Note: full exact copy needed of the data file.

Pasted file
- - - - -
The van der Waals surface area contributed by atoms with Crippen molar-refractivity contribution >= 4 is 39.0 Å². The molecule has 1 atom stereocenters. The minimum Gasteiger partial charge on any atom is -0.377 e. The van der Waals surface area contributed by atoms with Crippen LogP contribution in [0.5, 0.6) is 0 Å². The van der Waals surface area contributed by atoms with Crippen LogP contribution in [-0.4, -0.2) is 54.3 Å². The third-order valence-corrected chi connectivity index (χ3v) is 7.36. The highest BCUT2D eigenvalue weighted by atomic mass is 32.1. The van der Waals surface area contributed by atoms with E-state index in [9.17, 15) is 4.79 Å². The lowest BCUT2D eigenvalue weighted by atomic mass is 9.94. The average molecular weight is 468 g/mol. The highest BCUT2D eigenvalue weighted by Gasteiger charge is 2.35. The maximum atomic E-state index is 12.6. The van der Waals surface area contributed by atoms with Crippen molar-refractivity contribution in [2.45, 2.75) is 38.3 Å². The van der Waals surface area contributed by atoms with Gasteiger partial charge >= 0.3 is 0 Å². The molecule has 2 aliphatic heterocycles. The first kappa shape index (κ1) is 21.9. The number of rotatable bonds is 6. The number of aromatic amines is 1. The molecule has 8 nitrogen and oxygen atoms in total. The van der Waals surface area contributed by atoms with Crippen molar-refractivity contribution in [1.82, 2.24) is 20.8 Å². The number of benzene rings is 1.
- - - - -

The van der Waals surface area contributed by atoms with Crippen molar-refractivity contribution >= 4 is 39.0 Å². The molecule has 1 atom stereocenters. The minimum Gasteiger partial charge on any atom is -0.377 e. The van der Waals surface area contributed by atoms with Crippen LogP contribution in [0.5, 0.6) is 0 Å². The van der Waals surface area contributed by atoms with Crippen LogP contribution in [-0.4, -0.2) is 54.3 Å². The third-order valence-corrected chi connectivity index (χ3v) is 7.36. The highest BCUT2D eigenvalue weighted by atomic mass is 32.1. The van der Waals surface area contributed by atoms with E-state index in [9.17, 15) is 4.79 Å². The lowest BCUT2D eigenvalue weighted by atomic mass is 9.94. The average molecular weight is 468 g/mol. The highest BCUT2D eigenvalue weighted by Gasteiger charge is 2.35. The maximum atomic E-state index is 12.6. The van der Waals surface area contributed by atoms with Crippen molar-refractivity contribution in [2.45, 2.75) is 38.3 Å². The van der Waals surface area contributed by atoms with Gasteiger partial charge >= 0.3 is 0 Å². The molecule has 2 aliphatic heterocycles. The first kappa shape index (κ1) is 21.9. The number of rotatable bonds is 6. The number of aromatic amines is 1. The molecule has 8 nitrogen and oxygen atoms in total. The van der Waals surface area contributed by atoms with Crippen molar-refractivity contribution in [1.82, 2.24) is 20.8 Å². The number of benzene rings is 1.